Anthropological Quarterly 75.2 (2002) 239-267
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Civil Religion Redux
University of South Florida
The events of September 11, 2001 have led to a public display of unity unseen for nearly four decades in fractious, pluralistic America. The response could be dismissed as simple reactive patriotism at a moment of crisis, and given the nebulous and attenuated nature of any likely "war on terrorism," one might guess that the fervor will be difficult to sustain at the level apparent at this moment. But American patriotism has always been a more complex matter than the stereotype of unthinking, jingoistic flag-waving might suggest. According to the political historian Richard Reeves, writing in the New York Times on October 1, 2001, "We are a self-created nation driven to defend our own masterwork. Being an American is not a matter of geography or bloodlines. America is a matter of ideas, the rejection of an Old World standards we thought corrupt." He cites De Tocqueville, who wrote that Americans "have been repeatedly and constantly told that they are the only religious, enlightened, and free people," and as a result, they "have an immensely high opinion of themselves." This attitude has been contextualized by a variety of social scientists within the concept of an enduring American "civil religion."
It might be argued that American civil religion became something of a joke in the era of political cynicism associated with Vietnam and Watergate (although [End Page 239] it was revived very briefly during the Bicentennial). (See Jorstad 1990 for a more complete analysis of the transformation of the traditional American pieties into what he calls the "awakening to peace and justice" issues in the 1970s.) It certainly has not been a conspicuous element in the national consciousness during the subsequent decades of increasingly bitter interest-group politics. Social scientists, heir to the positivist traditions of Comte and Marx, accepted as a given the trend of modern societies toward "secularization," and hence have grown increasingly impatient with the notion that religion—even a "civil" one—has any place in a modern polity (Wilson 1998). Nevertheless, troubled people in a secular society may seek meaning and solace in a civil religion in response to the same motives, emotions, and associations that lead people in traditional societies to the standard sacred religions. The historian Joanne Freeman (2001: B6) has noted that "in a way no one ever wanted or imagined, the events of this month [September 2001] have taken us back to the mindset of an earlier time, when the American nation was newly formed." It was a time when "only a deep and abiding loyalty to the nation's founding principles of governance prevented the early Republic from dissolving into civil war." Another historian, Richard Slotkin, reminds us that a society experiencing trauma may come to believe that a certain shocking event upsets its fundamental ideas about what can and should happen. Such a challenge to the authority of its basic values leads people to "look to their myths for precedents, employing past experience—embodied in their myths—as a way of getting a handle on crisis" (2001: B11). This process, regardless of the form it might take in secularized societies, is a fundamental process of any religious system in any culture.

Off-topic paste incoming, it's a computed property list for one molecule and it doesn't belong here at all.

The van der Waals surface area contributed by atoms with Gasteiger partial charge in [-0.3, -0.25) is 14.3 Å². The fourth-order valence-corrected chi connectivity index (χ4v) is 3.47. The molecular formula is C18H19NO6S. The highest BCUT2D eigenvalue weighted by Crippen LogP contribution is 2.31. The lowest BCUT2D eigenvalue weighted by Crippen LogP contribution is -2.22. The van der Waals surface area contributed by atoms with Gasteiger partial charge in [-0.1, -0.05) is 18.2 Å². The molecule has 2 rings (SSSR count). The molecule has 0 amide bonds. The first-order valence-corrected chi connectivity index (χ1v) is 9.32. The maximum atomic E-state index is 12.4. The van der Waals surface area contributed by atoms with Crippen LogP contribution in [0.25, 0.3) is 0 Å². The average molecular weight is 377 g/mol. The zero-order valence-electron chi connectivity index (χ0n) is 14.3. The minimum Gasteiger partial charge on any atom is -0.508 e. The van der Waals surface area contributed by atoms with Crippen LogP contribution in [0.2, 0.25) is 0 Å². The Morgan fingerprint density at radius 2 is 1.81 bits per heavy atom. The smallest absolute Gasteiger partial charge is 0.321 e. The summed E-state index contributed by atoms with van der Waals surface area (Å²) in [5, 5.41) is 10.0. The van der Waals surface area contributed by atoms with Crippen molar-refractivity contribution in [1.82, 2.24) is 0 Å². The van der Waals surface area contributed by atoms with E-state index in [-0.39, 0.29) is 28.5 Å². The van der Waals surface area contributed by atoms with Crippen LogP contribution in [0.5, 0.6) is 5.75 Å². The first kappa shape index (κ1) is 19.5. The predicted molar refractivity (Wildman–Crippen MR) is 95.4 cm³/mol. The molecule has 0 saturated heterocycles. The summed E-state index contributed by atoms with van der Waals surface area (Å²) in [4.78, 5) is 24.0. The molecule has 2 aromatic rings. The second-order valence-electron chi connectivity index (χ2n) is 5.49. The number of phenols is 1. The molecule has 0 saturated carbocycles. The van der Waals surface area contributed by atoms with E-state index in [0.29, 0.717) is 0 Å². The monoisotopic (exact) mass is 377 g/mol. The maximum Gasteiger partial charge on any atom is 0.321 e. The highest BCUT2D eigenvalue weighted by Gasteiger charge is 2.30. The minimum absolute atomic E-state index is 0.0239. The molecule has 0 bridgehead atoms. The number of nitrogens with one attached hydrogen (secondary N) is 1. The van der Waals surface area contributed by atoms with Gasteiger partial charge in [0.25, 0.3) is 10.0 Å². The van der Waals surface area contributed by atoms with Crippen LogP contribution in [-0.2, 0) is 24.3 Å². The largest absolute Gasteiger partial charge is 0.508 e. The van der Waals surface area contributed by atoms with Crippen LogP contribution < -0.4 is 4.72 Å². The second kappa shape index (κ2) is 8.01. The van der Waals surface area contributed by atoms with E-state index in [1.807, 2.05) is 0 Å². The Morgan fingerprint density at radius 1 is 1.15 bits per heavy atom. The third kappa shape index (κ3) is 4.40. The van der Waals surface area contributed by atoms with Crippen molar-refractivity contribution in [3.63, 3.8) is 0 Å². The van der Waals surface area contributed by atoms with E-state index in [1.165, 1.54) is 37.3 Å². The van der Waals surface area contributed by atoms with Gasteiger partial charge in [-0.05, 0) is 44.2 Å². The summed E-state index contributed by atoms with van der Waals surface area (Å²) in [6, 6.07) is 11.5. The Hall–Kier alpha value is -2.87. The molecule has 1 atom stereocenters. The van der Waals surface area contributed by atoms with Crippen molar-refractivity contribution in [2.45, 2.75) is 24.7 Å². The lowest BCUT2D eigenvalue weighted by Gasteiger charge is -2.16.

Culture is, after all, more than simple behavior (e.g., patriotic flag-waving). Behavior always flows from a complex of attitudes, beliefs, and values that derive from a common historical tradition. The concept of a civil religion allows us to interpret current behavior—which may appear superficially to be transitory and shallow—in light of historical tradition and values that have historically held meaning in American culture. At the same time, the concept allows for the analysis of particular values and behaviors in the larger context of cross-culturally salient categories of ideology, ritual, and myth-making. For anthropologists trying to get a grip on a huge and somewhat amorphous entity like "American culture," the concept of civil religion may be a reasonable point of entrée, particularly at a moment in history when the residual commonalities of the...